The first day in a molecular biology laboratory can be an intimidating experience for students. In addition to discussions of biological concepts and research methodology, students must learn how to manipulate unfamiliar equipment with precision. Prior to implementing the lesson described in this report, students in our class had persistent problems calculating simple dilutions and pipetting small volumes. Their inability to perform these basic tasks from the very beginning of the course led to a high frequency of failed experiments which in turn led to losses in confidence that seriously interfered with their enjoyment of laboratory activities. In response, we developed this lesson to provide a thorough yet enjoyable introduction to the essential skills of dilution, pipetting, and the clear labeling of test tubes. Published pipetting guides were too complex for our purposes because they introduced several types of pipettors (1), were discipline specific (2), or did not include dilution exercises (3). None of the pipetting lessons we found available on the web (4) addressed the skills in context of a molecular biology laboratory or did not develop the lesson within the framework of Scientific Teaching (5). This lesson combines active laboratory work with immediate feedback. Furthermore we provide examples of common pipetting errors.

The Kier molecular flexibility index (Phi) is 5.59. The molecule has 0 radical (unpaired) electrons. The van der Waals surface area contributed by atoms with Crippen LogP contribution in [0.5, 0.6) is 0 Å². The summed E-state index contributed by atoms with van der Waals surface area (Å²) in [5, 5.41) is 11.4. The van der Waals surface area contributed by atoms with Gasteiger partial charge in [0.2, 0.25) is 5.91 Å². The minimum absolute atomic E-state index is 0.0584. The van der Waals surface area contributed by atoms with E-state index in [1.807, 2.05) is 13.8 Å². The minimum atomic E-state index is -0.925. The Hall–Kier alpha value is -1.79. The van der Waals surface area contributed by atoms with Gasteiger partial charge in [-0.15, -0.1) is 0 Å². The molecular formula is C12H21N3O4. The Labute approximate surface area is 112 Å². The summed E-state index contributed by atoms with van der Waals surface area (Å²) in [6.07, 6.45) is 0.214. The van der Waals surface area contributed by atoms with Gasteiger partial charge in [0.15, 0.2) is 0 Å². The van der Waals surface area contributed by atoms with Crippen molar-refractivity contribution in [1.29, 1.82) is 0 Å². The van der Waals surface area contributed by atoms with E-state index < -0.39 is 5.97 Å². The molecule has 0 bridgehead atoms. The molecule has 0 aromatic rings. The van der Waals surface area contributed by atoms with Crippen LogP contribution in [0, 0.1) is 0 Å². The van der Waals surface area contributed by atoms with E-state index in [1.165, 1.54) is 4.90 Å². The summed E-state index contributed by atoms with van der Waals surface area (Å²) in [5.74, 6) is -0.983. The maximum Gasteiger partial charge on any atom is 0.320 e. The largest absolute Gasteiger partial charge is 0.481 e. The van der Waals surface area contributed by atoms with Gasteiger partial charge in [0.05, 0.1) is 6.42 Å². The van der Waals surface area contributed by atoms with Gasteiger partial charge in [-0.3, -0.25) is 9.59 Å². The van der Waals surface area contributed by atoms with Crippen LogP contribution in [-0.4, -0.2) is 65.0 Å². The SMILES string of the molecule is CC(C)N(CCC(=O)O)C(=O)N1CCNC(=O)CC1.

The lesson was developed for use in the Dynamic Genome class at UCR by first-year undergraduates (6) and the Evolutionary Genetics course at Athens Academy by second-year high school students. Both courses are authentic research experiences in which students learn molecular biology skills including PCR, gel electrophoresis, and DNA sequence analysis. We have also used the lesson with middle and high school students during outreach programs and with high school teachers in continuing education workshops. The lesson requires about sixty minutes and can be completed in one laboratory period or it can be spread over multiple days. The lesson assumes no prior knowledge of dilutions or pipetting.